Clyde Tombaugh had no idea when he built his first telescope at the age of 20 that he was embarking on a path that would eventually lead to the discovery of Pluto, the first known dwarf planet. Let’s take a look at this incredible man’s life.
An enthusiastic amateur astronomer
The first telescope Clyde ever looked through belonged to his uncle. Clyde was dissatisfied with his store-bought telescope by 1925, so he built his own.
He made a 23-centimetre reflector out of a 1910 Buick crankshaft and parts from a cream separator in 1928. Clyde made detailed observations of Jupiter and Mars with this telescope, which he sent to Lowell Observatory in the hopes of receiving feedback from professional astronomers.
Instead of receiving constructive criticism, Tombaugh was offered a position at the observatory. The staff had been looking for an amateur astronomer to operate their new photographic telescope in search of the mysterious Planet X.
Not long after its discovery in 1781, the new planet Uranus was found to have strange movements that could only be attributed to another body. The discovery of Neptune in 1846 helped to explain the orbit, but there were still inconsistencies that led scientists to believe another planet existed.
Percival Lowell, a businessman, built Lowell Observatory in 1894 to study Mars. He turned the telescope toward the search for Planet X in 1905, but he died before the new planet could be discovered.
Tombaugh joined the search for the missing planet when he was hired in 1929. The telescope at the observatory was equipped with a camera that would take two sky photographs on different days. A device known as a blink compactor rapidly flipped back and forth between the two photographs. Stars and galaxies remained essentially motionless in the images. Still, anything closer could be seen moving across the sky—each pair of photographs contained over 150,000 stars and, in some cases, nearly a million. Tombaugh spent about a week studying each pair of photographs.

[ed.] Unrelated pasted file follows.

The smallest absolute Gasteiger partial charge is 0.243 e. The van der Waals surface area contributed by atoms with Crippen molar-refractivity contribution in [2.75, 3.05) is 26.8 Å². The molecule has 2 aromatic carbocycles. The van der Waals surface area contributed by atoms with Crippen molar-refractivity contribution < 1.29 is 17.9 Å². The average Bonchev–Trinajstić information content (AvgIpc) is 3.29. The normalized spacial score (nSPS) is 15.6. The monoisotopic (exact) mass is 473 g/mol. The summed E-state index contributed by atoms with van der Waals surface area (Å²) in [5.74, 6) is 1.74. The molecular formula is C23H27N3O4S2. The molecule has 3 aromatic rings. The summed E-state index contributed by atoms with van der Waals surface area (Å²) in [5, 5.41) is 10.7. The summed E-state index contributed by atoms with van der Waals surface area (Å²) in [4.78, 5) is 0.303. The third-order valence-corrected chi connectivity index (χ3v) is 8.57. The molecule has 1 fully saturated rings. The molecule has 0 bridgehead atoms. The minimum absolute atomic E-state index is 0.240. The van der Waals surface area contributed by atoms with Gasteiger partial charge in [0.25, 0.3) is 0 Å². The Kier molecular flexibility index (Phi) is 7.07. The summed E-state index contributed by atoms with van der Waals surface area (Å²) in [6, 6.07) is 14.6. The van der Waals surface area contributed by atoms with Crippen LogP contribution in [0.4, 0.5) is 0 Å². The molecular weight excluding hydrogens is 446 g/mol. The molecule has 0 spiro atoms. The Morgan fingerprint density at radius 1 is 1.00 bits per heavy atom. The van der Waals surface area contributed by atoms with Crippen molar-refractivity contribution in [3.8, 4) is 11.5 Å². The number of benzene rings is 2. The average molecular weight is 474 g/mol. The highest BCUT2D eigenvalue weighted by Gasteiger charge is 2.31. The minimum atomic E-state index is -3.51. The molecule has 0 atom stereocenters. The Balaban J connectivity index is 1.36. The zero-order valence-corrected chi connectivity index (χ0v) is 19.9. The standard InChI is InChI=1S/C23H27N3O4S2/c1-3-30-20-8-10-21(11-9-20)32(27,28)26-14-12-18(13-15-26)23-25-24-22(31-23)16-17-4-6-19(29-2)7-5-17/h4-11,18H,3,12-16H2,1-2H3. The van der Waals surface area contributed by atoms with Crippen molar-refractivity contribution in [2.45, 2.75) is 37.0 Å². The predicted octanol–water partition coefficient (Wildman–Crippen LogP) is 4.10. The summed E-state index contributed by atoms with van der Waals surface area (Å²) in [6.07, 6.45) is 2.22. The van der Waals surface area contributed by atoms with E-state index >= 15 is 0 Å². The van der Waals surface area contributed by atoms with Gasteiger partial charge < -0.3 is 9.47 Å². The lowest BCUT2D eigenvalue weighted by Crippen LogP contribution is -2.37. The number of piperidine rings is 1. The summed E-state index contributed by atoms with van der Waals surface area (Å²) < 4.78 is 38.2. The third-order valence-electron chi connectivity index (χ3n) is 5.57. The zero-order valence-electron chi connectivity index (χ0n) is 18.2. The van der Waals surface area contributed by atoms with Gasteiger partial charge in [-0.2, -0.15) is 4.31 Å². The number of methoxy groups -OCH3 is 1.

On February 18, 1930, Tombaugh noticed movement across the field of a pair of images taken a month beforehand. On March 13, the staff of Lowell Observatory officially announced the discovery of a ninth planet after studying the object to confirm it.
The discovery came with the right to name the new body, so the staff made a global call for names. The name Pluto was suggested by Venetia Burney, an eleven-year-old English girl because the dark, distant planet resembled the home of the Greek god of the underworld.
Dwarf Planet: Pluto
Pluto has been a planet for over 70 years. However, as astronomical instruments became more precise, other objects of similar size were discovered beyond Neptune’s orbit. Pluto was reclassified as a dwarf planet by the International Astronomical Union in 2006, almost a decade after Tombaugh’s death.
Some of Tombaugh’s ashes are carried on the New Horizons mission as it travels to Pluto and beyond.
Although famous for discovering the most controversial body in the solar system, Tombaugh also found a comet, hundreds of asteroids, and several galactic star clusters throughout his career.